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26 May 2022

Opinion from Adrian Leopard & Co

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Reservation deposits – blessing or curse? But what about the empty chairs and empty tables? And how would you feel if you discovered your pilot did not have a licence to fly the aircraft?
Adrian Leopard 327

Reservation deposits – blessing or curse? But what about the empty chairs and empty tables? And how would you feel if you discovered your pilot did not have a licence to fly the aircraft?

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Is the trust we place in our regulators justified? Pakistan CAA clearly has egg on its face

It is probable that the general public have little clue about the damage that no-shows can cause to restaurants and hotels. Unfortunately, this is not just an occasional problem but might almost be said to be endemic. What is difficult to know for certain in why no-shows take place and probably everyone has done it at some time or another, even if only because one of the party does not feel very well. Amazingly the public does not even really feel the need to telephone the restaurant and cancel. This would help the restaurant no end.

For a restaurateur the problem of no-shows can have a very material effect. Firstly, very little food in restaurants is prepared from scratch at the point when the order arrives in the kitchen. To do that would be virtually impossible unless the kitchen was very “un-busy” but more to the point it would mean that meals would take potentially a very long time to prepare. In the UK, people who attend restaurants are frequently extremely impatient and do not like to wait at all.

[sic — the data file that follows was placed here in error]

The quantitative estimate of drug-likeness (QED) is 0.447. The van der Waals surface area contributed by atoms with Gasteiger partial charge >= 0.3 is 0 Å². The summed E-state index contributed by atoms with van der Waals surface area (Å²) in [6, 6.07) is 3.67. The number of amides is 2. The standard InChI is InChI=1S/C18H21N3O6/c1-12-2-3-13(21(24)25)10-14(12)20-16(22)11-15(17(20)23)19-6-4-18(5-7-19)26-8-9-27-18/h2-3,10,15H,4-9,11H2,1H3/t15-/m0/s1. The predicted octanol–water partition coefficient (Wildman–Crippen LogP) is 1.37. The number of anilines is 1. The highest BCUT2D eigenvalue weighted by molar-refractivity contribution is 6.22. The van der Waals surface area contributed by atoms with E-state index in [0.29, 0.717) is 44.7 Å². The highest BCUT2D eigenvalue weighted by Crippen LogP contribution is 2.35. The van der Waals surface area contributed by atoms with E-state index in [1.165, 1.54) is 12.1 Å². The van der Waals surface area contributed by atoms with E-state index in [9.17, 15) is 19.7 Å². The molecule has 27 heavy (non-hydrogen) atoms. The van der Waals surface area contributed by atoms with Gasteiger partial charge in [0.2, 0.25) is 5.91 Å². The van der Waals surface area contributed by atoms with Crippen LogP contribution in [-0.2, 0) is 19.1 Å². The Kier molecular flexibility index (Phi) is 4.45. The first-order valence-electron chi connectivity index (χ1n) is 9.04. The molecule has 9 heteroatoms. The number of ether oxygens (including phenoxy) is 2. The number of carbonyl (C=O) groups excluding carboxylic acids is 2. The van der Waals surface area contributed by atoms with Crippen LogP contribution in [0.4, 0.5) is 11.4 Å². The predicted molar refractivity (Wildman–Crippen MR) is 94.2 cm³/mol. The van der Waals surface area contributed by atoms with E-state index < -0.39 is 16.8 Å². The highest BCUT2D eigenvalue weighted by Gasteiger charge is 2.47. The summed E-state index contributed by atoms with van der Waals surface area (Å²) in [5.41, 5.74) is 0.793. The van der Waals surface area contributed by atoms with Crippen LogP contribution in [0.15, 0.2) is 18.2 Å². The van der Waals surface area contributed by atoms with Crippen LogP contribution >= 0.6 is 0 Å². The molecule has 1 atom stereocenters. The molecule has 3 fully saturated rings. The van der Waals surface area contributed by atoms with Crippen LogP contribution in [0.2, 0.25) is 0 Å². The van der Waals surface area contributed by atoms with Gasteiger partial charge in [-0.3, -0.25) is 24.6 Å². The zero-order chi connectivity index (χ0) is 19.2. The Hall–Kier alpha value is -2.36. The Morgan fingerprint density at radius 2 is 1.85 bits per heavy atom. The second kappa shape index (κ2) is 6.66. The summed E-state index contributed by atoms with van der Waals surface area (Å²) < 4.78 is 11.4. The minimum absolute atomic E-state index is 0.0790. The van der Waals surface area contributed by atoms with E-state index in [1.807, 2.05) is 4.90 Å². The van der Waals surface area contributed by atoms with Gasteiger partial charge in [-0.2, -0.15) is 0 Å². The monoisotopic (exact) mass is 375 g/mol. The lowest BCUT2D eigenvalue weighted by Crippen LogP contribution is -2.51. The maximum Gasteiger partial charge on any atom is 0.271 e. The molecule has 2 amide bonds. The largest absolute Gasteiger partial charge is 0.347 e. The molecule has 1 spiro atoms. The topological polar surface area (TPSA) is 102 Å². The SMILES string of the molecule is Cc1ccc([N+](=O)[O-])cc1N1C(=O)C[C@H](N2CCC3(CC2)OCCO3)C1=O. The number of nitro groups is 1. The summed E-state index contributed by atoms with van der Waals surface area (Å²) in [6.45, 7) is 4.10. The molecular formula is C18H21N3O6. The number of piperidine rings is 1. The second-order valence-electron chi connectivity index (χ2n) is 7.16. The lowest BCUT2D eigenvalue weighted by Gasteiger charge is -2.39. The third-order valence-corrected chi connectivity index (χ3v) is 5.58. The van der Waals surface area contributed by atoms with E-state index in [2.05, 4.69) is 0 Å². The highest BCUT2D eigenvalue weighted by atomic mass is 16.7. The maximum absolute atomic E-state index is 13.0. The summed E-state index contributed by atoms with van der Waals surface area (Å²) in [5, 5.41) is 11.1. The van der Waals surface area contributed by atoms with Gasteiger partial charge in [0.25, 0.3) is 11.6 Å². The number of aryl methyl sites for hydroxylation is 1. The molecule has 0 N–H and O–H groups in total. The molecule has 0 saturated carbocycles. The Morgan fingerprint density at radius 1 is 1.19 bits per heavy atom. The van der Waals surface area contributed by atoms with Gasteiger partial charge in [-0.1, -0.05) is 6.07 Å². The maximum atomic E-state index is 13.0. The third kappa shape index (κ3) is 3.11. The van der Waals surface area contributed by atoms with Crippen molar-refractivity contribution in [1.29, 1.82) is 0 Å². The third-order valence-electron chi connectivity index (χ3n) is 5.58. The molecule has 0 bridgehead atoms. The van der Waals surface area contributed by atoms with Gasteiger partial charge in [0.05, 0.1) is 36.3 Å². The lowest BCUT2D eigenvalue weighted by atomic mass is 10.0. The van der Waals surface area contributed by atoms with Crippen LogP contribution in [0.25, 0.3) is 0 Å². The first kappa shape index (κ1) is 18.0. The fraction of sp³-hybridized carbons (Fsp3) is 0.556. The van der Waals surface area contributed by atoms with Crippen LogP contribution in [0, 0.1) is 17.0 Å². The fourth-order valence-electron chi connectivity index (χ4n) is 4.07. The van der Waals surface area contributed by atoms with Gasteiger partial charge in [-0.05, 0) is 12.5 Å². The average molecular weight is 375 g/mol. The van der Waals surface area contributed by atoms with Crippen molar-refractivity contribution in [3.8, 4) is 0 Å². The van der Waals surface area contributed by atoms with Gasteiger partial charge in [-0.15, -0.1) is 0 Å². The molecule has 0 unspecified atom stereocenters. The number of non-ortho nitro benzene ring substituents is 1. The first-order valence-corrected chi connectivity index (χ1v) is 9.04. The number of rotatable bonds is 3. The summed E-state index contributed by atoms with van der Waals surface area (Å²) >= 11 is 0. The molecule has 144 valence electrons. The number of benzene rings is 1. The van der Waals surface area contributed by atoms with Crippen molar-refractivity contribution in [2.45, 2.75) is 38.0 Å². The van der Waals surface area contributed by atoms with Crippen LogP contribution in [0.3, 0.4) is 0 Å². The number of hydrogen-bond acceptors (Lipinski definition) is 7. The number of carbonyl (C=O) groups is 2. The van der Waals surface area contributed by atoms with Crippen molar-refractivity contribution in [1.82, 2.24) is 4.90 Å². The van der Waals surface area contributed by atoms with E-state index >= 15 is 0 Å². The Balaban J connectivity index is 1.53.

Of course, the further issue is that if food is not pre-prepared the restaurant would also lose the economy of scale which makes its meals affordable at all. Knowing what you can prepare in advance and have ready versus what needs to be cooked specifically to order is one of the most important and skilled aspects of commercial catering. So when a restaurant manager looks at the table bookings schedule, he can give the chef a good idea of numbers which will enable the chef to prepare accordingly.

Unfortunately, it is now becoming clear that there were massive no-shows for restaurants when they re-opened after the lockdown. The whole issue is doubly important now because of the fact that the number of guests has had to be reduced at any one time due to social-distancing so if 25% of those who booked did not turn up, a restaurant has a real problem. It is also really important on special days like Valentine’s Day, Mothering Sunday and times when restaurants can realistically hope to be fully booked, especially since days like that are very unlikely to produce walk-ins as people like to get special occasions fixed up in advance.

There is a solution open to restaurants, one which does not go down well with customers and that is to take a credit card number with the booking and advise that a no-show will incur a charge of, say, £10 a head. This is a slightly intimidating policy but why should it be? If you really intend to turn up, no problem. If you cancel by the specified time, again no problem. If you do not like the idea at all, does that mean you are in the bracket which might just not show up? It is not unknown for people to book two or three restaurants for an evening, and then decide on the day which one they will go to and forget the others.